b) Attempted Unilateral Change of the Content of International Obligations

The new legislation will further, according to the paper, mean that:

‘There is a proper balance between rights and responsibilities in UK law’.

I am baffled by what exactly this statement is supposed to mean. Balance needs to exist between rights. Not between rights and responsibilities, lest we start arguing that if you (allegedly?) don’t pay your taxes or if you commit a crime you should no longer be entitled to protection of your rights, such as the right not to be tortured or the right to a fair trial. The paper seeks to elaborate on this extraordinary statement further down on p 5 and on p 6: the new Bill, while incorporating the original text of the European Convention, will ‘[c]larify the Convention rights’ to reflect the ‘proper balance’ referred to above, so as to ‘ensure that they are applied in accordance with the original intentions for the Convention [ie those of the 1950s] and the mainstream understanding of these rights’ (emphasis added). One is left to wonder how exactly either the ‘original intentions’ or the ‘mainstream’ understanding of the rights will be established—let alone how they possibly square with one another. What will happen when whatever ‘mainstream’ understanding is established (however that may be) does not follow the ‘original intentions’ for the Convention (however established)? There is further commentary on the profoundly misguided approach to this ‘balance’ available here. From an international law perspective it suffices to stress that whatever clarifications you want to make and whatever balance you want to strike must be within the area of discretion allowed under the international obligations you have assumed—and as such any change in domestic law will not affect the position in international law unless the UK withdraws from the Convention.

Two further nonsensical objectives of the new Bill are indicated on pp 6 and 7: the first is that the new legislation will ‘[l]imit the use of human rights laws to the most serious cases’ (emphasis added), by which is meant that the new law will only be engaged in cases that ‘involve criminal law and the liberty of an individual, the right to property and similar serious matters’. Below that (what?) threshold ‘Convention rights will not be engaged, ensuring UK courts strike out trivial cases.’ Aside from the extreme vagueness of this ‘objective’, it is unclear what makes the right to property more important or serious than (presumably) the freedom of assembly or the freedom of expression or the right to a fair trial, which are not mentioned. It is also unclear how a ‘trivial’ case engaging the right to property will be set apart from a serious one relating to the right to privacy and family life (also not mentioned). Still, the point is that this would not change the international obligations of the UK under the ECHR, but would merely put it in breach of its international obligations.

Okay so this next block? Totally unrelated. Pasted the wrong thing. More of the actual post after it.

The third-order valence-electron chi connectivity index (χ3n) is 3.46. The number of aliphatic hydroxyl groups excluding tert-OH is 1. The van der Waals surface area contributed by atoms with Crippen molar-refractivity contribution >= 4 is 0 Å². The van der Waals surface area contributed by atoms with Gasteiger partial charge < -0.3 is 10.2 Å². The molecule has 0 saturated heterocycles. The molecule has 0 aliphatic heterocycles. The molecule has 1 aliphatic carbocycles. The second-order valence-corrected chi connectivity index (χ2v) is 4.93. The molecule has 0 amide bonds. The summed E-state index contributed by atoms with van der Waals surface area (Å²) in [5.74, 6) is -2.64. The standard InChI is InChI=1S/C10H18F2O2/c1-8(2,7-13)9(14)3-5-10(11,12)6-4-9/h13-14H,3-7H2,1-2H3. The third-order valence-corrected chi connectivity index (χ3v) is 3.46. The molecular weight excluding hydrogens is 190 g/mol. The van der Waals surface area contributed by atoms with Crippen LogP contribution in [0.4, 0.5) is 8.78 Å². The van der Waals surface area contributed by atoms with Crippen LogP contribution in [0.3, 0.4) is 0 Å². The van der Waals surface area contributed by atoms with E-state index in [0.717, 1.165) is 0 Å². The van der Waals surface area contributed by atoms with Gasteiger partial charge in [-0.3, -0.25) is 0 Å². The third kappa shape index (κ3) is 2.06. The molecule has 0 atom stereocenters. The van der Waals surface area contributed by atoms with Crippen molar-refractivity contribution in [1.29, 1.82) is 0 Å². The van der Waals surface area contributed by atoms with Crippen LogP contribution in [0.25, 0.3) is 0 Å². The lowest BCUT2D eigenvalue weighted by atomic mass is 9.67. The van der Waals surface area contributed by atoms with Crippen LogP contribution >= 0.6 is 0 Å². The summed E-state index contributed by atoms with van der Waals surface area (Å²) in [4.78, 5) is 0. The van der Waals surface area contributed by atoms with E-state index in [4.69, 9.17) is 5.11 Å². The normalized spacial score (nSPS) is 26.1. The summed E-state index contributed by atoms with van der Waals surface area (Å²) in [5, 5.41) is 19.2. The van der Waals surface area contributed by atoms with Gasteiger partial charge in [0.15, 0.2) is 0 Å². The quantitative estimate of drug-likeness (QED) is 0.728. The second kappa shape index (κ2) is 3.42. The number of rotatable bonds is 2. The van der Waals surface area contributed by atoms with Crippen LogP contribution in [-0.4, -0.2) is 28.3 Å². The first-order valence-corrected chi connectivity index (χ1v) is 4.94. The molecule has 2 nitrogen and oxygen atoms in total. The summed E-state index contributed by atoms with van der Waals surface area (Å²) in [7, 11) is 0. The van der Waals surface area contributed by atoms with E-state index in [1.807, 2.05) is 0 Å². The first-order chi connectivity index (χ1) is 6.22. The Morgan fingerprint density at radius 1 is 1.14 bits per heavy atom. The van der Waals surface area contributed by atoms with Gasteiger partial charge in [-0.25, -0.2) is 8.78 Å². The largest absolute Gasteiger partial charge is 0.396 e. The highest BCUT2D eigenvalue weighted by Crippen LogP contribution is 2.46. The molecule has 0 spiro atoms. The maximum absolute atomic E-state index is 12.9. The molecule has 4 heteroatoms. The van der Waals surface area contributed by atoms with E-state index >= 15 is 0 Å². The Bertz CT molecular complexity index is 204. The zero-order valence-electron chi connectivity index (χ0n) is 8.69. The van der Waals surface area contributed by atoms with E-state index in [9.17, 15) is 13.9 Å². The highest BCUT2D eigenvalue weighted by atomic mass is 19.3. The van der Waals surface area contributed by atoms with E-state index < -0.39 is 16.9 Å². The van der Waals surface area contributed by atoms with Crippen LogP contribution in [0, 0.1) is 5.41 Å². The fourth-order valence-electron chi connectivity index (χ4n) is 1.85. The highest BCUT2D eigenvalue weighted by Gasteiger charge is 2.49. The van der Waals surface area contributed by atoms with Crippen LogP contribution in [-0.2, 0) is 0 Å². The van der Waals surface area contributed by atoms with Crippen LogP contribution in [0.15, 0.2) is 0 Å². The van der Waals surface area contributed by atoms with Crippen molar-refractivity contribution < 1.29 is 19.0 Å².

The other is that the new Bill will ‘[l]imit the reach of human rights cases to the UK, so that British Armed forces [sic] overseas are not subject to persistent human rights claims that undermine their ability to do their job and keep us safe.’ Again, anything short of withdrawing from the Convention will not achieve that aim. The only thing that it will achieve is to impose on UK courts to misinterpret the Convention and thus put the UK in breach of its obligations under it.

III. Conclusion: Incompetence or Deception?

One is left to wonder whether the Conservatives are simply incompetent in matters of international law or are deliberately trying to mislead the public in the UK. None of the changes they propose will have any effect on the international plane other than putting the UK in breach of its international obligations and rendering it a pariah State that refuses to comply with what it has accepted as binding: the substantive rights in the ECHR and the ECtHR decisions against it. The last section of the Tory paper seems to acknowledge the fact, arguing that unless the Council of Europe accepts that the UK will unilaterally change the Convention’s content (which is simply not likely in the least), the UK will be ‘forced’ to withdraw. Even that withdrawal however will have limited impact in view of the EU Charter of Fundamental Rights, which is now binding EU law (and in relevant part mirrors the ECHR), and in view of the steps taken to have the EU accede to the ECHR in accordance with the Lisbon Treaty. How do the Conservatives deal with that? Simply with yet another thinly veiled threat at withdrawal, this time from the EU, should their ‘renegotiation’ plans not go, err, as planned. How did it ever come to this? Adam Wagner has suggested that the more egregious of these proposals will fail to go through Parliament even if the Tories win the next general election (in 2015) and that indeed much of this paper seems like some extraordinary trolling exercise. Let’s hope so—though this then will have taken trolling to a whole new level.